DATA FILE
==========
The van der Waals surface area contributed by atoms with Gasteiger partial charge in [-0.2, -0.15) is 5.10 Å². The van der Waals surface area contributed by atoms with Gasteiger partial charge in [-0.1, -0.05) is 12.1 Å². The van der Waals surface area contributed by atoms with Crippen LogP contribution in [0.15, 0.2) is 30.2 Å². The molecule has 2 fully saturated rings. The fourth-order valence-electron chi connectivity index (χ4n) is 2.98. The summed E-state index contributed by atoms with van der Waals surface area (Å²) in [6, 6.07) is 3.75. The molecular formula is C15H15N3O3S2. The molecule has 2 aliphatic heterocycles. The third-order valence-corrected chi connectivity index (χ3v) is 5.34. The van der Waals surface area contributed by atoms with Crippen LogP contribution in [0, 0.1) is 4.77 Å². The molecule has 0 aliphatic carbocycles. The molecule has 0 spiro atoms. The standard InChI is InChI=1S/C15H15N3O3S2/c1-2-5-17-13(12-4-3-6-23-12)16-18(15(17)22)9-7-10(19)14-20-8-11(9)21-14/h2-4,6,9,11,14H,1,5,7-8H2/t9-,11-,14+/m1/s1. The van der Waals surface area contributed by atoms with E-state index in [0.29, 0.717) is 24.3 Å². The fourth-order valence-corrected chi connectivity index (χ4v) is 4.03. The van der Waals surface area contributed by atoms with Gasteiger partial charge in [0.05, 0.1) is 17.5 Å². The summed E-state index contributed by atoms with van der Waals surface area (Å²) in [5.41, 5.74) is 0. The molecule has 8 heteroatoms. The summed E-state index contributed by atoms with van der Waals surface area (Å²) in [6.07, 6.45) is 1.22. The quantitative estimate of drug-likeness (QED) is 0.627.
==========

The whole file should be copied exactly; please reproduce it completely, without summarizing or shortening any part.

The van der Waals surface area contributed by atoms with Gasteiger partial charge in [-0.2, -0.15) is 5.10 Å². The van der Waals surface area contributed by atoms with Gasteiger partial charge in [-0.1, -0.05) is 12.1 Å². The van der Waals surface area contributed by atoms with Crippen LogP contribution in [0.15, 0.2) is 30.2 Å². The molecule has 2 fully saturated rings. The fourth-order valence-electron chi connectivity index (χ4n) is 2.98. The summed E-state index contributed by atoms with van der Waals surface area (Å²) in [6, 6.07) is 3.75. The molecular formula is C15H15N3O3S2. The molecule has 2 aliphatic heterocycles. The third-order valence-corrected chi connectivity index (χ3v) is 5.34. The van der Waals surface area contributed by atoms with Crippen LogP contribution in [0, 0.1) is 4.77 Å². The molecule has 0 aliphatic carbocycles. The molecule has 0 spiro atoms. The standard InChI is InChI=1S/C15H15N3O3S2/c1-2-5-17-13(12-4-3-6-23-12)16-18(15(17)22)9-7-10(19)14-20-8-11(9)21-14/h2-4,6,9,11,14H,1,5,7-8H2/t9-,11-,14+/m1/s1. The van der Waals surface area contributed by atoms with E-state index in [0.29, 0.717) is 24.3 Å². The fourth-order valence-corrected chi connectivity index (χ4v) is 4.03. The van der Waals surface area contributed by atoms with Gasteiger partial charge in [0.05, 0.1) is 17.5 Å². The summed E-state index contributed by atoms with van der Waals surface area (Å²) in [5.41, 5.74) is 0. The molecule has 8 heteroatoms. The summed E-state index contributed by atoms with van der Waals surface area (Å²) in [6.07, 6.45) is 1.22. The quantitative estimate of drug-likeness (QED) is 0.627.